Of the 81,665 routes reevaluated by the postal service, 66 percent lost hours, resulting in lower pay, according to figures the National Rural Letter Carriers' Association sent to its members. Forty-four percent lost more than three hours a week. Only 14 percent gained more than three hours.

Doherty, the postal service spokesperson, downplayed the effect of the new pay regime. "This is just a different formula for calculating the routes," he said. "Hiring has actually been on the upswing, and I don't anticipate that this will change that."

Yet rural mail carriers across the country are already quitting, or considering quitting. Online postal employee discussion forums are littered with comments from workers who are comparing the severity of their pay cuts and speculating how rural post offices, already spread thin, are going to manage the workload with fewer employees.

One former rural mail carrier in Washington County said a recalculation of his salary with the new formula led him to quit his job in April. The carrier was making $100,000 a year — thanks to working overtime at Christmas — when he learned that his salary would be cut by 25 percent. "It was the last straw for me," he said.

Morriah Signor Adams, the wife of a rural mail carrier in Vermont, said her husband is considering quitting his job after taking a cut of a few thousand dollars. "It's creating a financial struggle," she explained to Seven Days in a Facebook message. "Most of the carriers in this area that are career have not quit due to the cuts, yet. But they may be left with no choice."

The rural carrier in Windsor County agreed. He's considering a return to his old job as a nursing assistant. "I wonder why I ever gave up my [nursing] license to begin with to do this," he said. "It's a real slap in the face."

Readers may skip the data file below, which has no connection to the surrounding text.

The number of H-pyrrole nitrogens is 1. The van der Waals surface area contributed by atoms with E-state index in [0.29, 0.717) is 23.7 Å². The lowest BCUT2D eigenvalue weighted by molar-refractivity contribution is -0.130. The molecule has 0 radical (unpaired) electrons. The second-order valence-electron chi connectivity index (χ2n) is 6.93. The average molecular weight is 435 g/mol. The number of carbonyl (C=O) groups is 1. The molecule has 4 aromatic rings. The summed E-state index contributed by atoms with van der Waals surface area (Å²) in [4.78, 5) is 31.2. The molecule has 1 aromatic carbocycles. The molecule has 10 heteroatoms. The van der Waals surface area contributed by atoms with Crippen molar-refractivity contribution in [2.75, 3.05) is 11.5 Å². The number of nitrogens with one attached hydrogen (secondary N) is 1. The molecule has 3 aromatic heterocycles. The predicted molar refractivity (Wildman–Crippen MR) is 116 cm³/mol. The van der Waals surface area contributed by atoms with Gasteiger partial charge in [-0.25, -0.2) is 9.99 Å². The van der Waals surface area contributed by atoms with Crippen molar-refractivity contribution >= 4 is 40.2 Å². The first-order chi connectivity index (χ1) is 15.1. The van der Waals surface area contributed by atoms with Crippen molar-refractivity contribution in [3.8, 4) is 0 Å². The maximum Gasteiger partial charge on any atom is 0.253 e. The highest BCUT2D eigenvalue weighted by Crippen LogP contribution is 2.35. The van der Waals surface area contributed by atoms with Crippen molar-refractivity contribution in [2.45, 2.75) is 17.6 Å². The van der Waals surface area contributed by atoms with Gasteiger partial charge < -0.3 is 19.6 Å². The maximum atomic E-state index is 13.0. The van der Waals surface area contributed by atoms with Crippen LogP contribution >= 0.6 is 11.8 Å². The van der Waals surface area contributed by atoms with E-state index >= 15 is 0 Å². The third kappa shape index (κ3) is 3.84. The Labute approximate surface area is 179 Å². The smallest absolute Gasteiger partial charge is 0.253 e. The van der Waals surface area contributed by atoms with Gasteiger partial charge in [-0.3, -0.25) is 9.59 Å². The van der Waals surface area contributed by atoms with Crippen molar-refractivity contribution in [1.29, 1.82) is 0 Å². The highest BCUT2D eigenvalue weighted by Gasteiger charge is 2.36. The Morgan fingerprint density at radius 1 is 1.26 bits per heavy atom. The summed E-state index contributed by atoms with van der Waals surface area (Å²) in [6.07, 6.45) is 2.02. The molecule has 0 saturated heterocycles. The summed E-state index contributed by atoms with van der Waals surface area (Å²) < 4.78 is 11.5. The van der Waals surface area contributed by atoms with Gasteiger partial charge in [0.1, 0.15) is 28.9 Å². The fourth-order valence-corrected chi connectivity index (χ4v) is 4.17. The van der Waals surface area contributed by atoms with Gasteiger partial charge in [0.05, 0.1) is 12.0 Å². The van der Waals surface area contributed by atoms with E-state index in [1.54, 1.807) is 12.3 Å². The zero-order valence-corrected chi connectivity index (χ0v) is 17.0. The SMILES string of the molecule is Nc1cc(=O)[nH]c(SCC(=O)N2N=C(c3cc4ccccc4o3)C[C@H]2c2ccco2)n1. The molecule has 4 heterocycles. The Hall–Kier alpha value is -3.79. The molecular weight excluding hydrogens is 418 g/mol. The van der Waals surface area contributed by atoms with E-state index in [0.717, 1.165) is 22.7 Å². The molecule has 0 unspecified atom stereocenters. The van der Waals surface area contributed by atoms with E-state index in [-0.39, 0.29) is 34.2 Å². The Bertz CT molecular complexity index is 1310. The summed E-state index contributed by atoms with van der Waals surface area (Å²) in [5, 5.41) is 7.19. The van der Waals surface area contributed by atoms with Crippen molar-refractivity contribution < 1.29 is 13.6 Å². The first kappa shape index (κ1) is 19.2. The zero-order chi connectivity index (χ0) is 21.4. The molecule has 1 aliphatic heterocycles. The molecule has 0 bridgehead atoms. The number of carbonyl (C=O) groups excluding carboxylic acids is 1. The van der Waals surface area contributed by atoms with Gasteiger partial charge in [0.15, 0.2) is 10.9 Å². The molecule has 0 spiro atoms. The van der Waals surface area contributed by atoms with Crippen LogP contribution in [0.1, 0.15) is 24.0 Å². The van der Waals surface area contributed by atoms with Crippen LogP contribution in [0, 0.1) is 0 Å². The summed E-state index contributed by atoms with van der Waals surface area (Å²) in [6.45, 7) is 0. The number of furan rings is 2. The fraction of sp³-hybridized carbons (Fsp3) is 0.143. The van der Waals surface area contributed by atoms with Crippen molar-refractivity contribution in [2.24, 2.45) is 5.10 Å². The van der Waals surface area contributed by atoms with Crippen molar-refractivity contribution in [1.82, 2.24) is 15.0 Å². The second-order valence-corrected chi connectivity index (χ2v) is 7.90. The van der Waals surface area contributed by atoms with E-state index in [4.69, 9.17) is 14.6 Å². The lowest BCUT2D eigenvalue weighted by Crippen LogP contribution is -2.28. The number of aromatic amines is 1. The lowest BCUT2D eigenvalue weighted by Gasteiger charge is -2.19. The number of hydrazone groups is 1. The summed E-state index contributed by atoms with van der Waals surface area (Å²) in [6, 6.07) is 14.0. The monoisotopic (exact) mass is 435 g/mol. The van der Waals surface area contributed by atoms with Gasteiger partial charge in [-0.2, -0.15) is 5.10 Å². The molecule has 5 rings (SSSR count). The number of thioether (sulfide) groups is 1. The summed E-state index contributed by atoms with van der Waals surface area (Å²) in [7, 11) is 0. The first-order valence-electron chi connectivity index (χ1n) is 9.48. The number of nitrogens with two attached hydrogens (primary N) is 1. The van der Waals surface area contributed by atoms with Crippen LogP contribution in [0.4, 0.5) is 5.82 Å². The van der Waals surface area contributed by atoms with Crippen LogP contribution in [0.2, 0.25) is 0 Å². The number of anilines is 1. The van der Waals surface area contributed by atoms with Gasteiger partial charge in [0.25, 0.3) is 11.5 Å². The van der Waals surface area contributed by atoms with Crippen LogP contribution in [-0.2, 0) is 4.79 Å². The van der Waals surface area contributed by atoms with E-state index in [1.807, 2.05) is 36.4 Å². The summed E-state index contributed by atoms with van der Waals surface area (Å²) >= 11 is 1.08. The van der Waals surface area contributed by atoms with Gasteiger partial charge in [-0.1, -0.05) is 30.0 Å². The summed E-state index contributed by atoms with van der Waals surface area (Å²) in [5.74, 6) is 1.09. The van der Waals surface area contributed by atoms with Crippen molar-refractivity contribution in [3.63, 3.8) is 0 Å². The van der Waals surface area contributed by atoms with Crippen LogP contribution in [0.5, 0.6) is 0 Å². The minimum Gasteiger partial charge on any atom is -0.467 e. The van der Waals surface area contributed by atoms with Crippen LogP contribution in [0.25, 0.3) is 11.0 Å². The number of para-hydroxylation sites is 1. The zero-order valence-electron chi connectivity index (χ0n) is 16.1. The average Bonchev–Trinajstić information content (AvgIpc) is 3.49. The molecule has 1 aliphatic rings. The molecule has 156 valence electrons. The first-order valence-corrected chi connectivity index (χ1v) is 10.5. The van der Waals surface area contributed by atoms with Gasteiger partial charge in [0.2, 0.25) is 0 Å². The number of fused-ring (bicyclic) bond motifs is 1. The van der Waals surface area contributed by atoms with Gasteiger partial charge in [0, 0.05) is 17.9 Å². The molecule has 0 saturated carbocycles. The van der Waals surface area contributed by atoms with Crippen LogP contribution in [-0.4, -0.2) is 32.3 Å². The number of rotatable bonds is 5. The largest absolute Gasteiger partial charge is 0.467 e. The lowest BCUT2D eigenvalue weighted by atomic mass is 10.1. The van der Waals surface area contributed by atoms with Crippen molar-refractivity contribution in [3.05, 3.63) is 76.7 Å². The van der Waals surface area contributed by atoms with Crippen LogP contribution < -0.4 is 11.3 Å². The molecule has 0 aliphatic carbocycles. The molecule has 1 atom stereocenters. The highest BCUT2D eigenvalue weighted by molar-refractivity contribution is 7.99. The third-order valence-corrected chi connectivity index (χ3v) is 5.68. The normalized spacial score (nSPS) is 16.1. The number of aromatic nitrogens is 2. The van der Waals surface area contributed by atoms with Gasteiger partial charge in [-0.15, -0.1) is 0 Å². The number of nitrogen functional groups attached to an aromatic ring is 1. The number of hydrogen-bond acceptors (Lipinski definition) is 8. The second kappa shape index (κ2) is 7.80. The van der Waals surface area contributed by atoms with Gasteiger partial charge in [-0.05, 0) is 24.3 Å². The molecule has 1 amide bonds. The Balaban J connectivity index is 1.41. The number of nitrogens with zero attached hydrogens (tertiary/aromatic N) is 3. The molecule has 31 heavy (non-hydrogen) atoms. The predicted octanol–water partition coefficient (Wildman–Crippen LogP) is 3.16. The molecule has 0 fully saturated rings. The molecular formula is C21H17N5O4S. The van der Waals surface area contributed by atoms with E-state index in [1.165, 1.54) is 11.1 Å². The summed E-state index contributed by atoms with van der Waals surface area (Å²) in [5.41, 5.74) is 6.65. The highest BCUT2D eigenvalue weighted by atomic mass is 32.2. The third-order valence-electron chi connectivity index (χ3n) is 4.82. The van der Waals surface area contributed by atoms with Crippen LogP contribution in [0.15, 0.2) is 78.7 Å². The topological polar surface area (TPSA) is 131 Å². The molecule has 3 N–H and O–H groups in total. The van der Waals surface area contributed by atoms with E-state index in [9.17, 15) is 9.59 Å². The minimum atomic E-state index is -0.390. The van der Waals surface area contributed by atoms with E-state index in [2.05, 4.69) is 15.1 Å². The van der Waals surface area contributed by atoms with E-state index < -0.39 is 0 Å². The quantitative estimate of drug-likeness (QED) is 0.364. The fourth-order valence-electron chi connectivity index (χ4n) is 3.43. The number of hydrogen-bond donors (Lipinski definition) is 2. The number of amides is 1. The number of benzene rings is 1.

Lower pay, and its potential effect on service, matters to the people who receive mail, too. In recent years, mail delivery in Vermont has become unreliable at times, especially in rural areas. Front Porch Forum posts by neighbors inquiring about delayed or missing mail have become routine.

According to postal employees who spoke to Seven Days, some Vermont postmasters are driving to other towns to cover mail routes that have been left unstaffed. Mail carriers from other states are being brought in for weeks at a time to cover unfilled positions.

"It got to point where it was almost like: Let's pick which route not to do today," the Washington County carrier said, referring to the staffing shortages felt in his post office.

Doherty, the postal service spokesperson, would not comment directly on the Vermont situation. But he said it's routine to move workers among towns and states when needed. According to Doherty, the service employs 1,315 people in Vermont and currently has just 88 unfilled jobs.

Earlier this month, U.S. Sen. Bernie Sanders (I-Vt.) was among six senators who penned a letter urging the postal service to delay implementing the new pay system until its "serious flaws" were dealt with. 

And on May 17, U.S. Rep. Becca Balint (D-Vt.) questioned Postmaster General Louis DeJoy during a House Oversight and Accountability Committee hearing. Balint asked DeJoy to assure the public that his plan for the postal service would not result in service reductions for rural Americans.

"I didn't leave with the assurances that I wanted," Balint told Seven Days. "One of the things that I hear from Vermonters is, 'If my post office dies, it's just another nail in the coffin for my town' ... This is a vital service for rural America, and we should be willing to pay for that vital service." 

The original print version of this article was headlined "Problems at the Post Office | Rural mail carriers face pay cuts that could worsen service woes for Vermonters"